Planted in Texas

The Texas Story Project.

This is more than a story of a clothing store, a mother, two young girls, and many trips to the churros stand.

My family migrated to McAllen, Texas from Mexico, and my mother immediately began to earn a living. She worked for many employers, then became the manager of one clothing store. At El Centro Mall, my mother’s selling rates were high, given she has a way with accessories, clothing, and people. Her two little girls saw it all.

My father also worked, and when no one could care for my sister and me, we accompanied my mother at work. Although this was prohibited, it was her only alternative. My mother often purchased food for Caro and me, and we would sit at a corner of the store to eat supper and complete school work. Other times, we sat near the cash registers because we loved to see our mom busy at work. As young girls, the store was dangerous, and our activities were limited. If my sister and I became anxious and began to bicker, my mother would settle the dispute over our Mexican favorite— churros. Even through the difficulty of schedules, my parents never stopped working.

I wish I could remember the conversations between my mother and the customers. I wonder if she mentioned the city we left behind. I believe my sister and I were part of the conversations, because we were the main reason for the migration. My parents sacrificed a beautiful, and complete life for one in the United States. The state of Texas was a few minutes away from our home and we were familiar with it from previous visits. Still, I could not be prouder of my mother, a housewife, employee, and a superwoman. She always kept warm, delicious meals on the stovetop and worked diligently at multiple aspect of life. My father, a man who was not machista, and did not speak of gender roles. My father, the man who at times drove accompanied by his children to pick up his wife from night shifts at the mall.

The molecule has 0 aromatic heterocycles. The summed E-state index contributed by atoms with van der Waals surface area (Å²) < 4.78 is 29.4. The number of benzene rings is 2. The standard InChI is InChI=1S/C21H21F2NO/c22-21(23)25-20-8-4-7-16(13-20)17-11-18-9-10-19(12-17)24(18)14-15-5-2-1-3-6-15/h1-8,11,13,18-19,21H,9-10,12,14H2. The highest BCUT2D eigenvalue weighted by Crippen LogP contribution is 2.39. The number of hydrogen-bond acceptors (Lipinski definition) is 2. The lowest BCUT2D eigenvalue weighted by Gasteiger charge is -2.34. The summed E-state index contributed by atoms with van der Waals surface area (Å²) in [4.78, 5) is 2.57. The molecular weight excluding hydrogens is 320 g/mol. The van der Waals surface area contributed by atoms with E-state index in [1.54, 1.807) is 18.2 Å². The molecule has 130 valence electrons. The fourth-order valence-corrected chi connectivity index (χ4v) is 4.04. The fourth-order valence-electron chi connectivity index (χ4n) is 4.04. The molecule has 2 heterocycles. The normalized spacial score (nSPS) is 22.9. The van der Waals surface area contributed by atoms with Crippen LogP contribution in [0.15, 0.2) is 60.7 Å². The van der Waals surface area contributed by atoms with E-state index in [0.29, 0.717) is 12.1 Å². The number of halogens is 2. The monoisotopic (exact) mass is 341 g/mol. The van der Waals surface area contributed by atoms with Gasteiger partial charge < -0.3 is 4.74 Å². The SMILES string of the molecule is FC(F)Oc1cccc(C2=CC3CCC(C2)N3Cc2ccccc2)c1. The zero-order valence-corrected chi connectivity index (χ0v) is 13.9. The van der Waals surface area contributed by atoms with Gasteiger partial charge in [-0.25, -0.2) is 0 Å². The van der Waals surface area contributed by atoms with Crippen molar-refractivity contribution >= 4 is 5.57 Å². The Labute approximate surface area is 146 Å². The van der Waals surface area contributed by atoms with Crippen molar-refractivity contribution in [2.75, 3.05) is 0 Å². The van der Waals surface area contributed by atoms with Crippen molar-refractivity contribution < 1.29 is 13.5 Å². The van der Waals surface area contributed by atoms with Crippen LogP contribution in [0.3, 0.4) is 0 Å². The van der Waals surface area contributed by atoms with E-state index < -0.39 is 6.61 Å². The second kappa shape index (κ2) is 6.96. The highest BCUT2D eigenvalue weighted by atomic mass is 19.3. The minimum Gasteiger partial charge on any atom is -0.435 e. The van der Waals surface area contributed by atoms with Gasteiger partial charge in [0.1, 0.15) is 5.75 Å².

From my migrating parents, I have learned the importance of having faith in God’s plan for each of us, but in having a vision as well. They trusted in the United States and more importantly in their family. Today, I wish to be, at least, half as brave and hardworking as my parents. Not only did they create a new life for my sister and I, but they continue to work hard as the working-class community experiences many hardships. Today, the Rio Grande Valley is full of Mexican culture and is a popular destination where opportunities bloom. My sister and I, were like two flowers planted and bloomed from Mexican roots on American soil. I will always thank my parents for fearlessly raising us and trusting Texas as the correct land for us.

Priscila Reyes is a sophomore studying History at St. Mary's University. Originally from Reynosa, Tamaulipas, Priscila has lived in McAllen, Texas since she was a toddler. Her freshman year in college, she traveled to Abraham Lincoln's hometown for the Santa Anna Leg Repatriation project.

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